Watching the massive mating display from the deck of the Point Sur Clipper, some of what Tershey and LaBudde describe was apparent. After the first couple hours out, we had learned, with Nancy Black's help, how to locate the creatures underwater. "Look for the green glow," she said, and sure enough, out of the deep, a huge, white-barnacled form could be seen rising, shimmering with wave-patterned greenish sunlight. As its blow spray refracted rainbows in the stiff wind, 25 tourists inhaled simultaneously.

Even the seasoned pros, both scientists, can't disguise their delight. On a tour two months earlier, they witnessed a rare event, something so incredible that describing it seems to strain their ability to appear objective.

"We'd been following a single gray, and it was acting kind of funny," Black recounts. "She was arching her back a lot, and then she went down. A few minutes later, a pool of blood floated to the surface, and then a calf came splashing out.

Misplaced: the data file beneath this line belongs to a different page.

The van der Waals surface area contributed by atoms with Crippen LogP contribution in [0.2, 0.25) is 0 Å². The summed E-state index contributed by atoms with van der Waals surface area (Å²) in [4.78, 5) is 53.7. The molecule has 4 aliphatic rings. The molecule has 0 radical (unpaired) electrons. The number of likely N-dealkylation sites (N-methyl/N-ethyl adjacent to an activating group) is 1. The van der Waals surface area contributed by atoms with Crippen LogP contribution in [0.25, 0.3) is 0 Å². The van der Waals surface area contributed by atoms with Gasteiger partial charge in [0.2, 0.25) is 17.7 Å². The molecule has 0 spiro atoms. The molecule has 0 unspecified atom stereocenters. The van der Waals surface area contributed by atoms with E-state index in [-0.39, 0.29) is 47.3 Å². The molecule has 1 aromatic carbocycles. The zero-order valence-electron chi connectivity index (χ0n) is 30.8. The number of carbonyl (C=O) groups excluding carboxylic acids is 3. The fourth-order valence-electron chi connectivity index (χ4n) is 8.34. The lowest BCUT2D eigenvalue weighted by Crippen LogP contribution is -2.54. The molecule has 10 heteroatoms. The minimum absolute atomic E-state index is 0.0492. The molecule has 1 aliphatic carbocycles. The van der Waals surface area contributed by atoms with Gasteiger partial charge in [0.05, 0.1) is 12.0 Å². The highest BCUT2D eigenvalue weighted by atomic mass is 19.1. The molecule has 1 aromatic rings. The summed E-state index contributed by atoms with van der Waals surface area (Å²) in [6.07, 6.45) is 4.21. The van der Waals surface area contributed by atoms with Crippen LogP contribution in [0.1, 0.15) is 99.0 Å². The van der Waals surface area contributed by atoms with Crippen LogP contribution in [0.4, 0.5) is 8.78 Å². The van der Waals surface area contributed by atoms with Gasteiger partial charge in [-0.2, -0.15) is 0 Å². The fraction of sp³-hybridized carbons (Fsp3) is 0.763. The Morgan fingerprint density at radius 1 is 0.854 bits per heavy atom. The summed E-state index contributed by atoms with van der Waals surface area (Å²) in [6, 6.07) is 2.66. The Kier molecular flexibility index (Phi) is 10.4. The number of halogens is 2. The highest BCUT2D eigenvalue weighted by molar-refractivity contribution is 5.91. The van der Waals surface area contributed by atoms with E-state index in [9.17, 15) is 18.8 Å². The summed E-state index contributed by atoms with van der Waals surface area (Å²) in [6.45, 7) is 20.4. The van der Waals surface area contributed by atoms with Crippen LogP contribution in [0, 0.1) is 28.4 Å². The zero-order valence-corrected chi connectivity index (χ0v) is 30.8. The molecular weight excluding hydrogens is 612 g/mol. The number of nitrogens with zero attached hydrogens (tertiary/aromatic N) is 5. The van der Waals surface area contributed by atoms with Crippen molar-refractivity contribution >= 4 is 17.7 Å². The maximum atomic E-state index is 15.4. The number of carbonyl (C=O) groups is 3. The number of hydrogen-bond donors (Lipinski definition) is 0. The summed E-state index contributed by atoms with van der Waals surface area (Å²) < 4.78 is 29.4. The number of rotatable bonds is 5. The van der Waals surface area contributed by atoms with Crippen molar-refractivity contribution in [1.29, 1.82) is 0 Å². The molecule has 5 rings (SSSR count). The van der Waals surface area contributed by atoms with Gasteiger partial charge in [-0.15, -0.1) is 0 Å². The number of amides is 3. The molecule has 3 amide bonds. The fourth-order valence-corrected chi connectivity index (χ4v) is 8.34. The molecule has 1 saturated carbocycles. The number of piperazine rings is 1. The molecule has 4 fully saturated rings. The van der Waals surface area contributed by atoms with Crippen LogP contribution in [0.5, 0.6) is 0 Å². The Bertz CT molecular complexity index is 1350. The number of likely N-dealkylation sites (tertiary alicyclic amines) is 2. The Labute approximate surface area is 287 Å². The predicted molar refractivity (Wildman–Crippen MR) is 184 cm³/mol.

"It thrashed around up there for a couple of minutes," Ternullo says, and Black explains that "they're really clumsy at first."

"But they learn to swim quickly," Ternullo adds.

Stories like this clearly contributed to the unprecedented worldwide movement that led to the international ban on killing whales. Opponents of the San Ignacio salt mine are hoping a similar passion can be aroused around the gray whale nursery.

To underline the importance of the lagoon's protected waters, Black and Ternullo point out that the calf born in Monterey Bay this winter, whose mother left Alaska late due to El Niño, faced grave risks from predators. But in the final analysis, the issue may not be survival but the relationship between gray whales and human beings.

On a celebrity-media tour of Laguna San Ignacio last year, Robert Kennedy Jr. made no pretense of selflessness. "We are here for us," he said, the actress Glenn Close and her daughter at his side. "The whales enrich us culturally and spiritually. We are not here for the sake of the animals, but for humanity."

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From the April 2-8, 1998 issue of Metro.